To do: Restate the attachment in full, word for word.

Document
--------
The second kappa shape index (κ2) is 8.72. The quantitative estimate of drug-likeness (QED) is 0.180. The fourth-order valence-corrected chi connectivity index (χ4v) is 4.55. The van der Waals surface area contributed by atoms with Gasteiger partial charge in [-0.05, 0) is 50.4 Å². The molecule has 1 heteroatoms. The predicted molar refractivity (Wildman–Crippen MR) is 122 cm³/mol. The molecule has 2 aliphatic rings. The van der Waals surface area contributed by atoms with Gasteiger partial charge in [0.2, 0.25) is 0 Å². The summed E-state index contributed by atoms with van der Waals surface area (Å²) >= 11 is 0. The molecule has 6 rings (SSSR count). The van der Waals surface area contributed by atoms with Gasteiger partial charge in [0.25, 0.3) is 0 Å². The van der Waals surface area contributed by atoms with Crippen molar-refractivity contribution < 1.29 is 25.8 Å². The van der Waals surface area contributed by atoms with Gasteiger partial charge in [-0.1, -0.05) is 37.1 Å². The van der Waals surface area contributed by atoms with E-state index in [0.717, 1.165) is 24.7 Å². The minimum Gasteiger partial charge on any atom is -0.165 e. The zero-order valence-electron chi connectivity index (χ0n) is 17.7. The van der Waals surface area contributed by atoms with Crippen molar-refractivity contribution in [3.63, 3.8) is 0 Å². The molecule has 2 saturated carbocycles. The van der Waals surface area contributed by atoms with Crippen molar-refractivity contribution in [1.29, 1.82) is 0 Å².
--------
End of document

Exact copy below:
The second kappa shape index (κ2) is 8.72. The quantitative estimate of drug-likeness (QED) is 0.180. The fourth-order valence-corrected chi connectivity index (χ4v) is 4.55. The van der Waals surface area contributed by atoms with Gasteiger partial charge in [-0.05, 0) is 50.4 Å². The molecule has 1 heteroatoms. The predicted molar refractivity (Wildman–Crippen MR) is 122 cm³/mol. The molecule has 2 aliphatic rings. The van der Waals surface area contributed by atoms with Gasteiger partial charge in [0.2, 0.25) is 0 Å². The summed E-state index contributed by atoms with van der Waals surface area (Å²) >= 11 is 0. The molecule has 6 rings (SSSR count). The van der Waals surface area contributed by atoms with Gasteiger partial charge in [0.25, 0.3) is 0 Å². The van der Waals surface area contributed by atoms with Crippen molar-refractivity contribution < 1.29 is 25.8 Å². The van der Waals surface area contributed by atoms with Gasteiger partial charge in [-0.1, -0.05) is 37.1 Å². The van der Waals surface area contributed by atoms with E-state index in [0.717, 1.165) is 24.7 Å². The minimum Gasteiger partial charge on any atom is -0.165 e. The zero-order valence-electron chi connectivity index (χ0n) is 17.7. The van der Waals surface area contributed by atoms with Crippen molar-refractivity contribution in [3.63, 3.8) is 0 Å². The molecule has 2 saturated carbocycles. The van der Waals surface area contributed by atoms with Crippen molar-refractivity contribution in [1.29, 1.82) is 0 Å².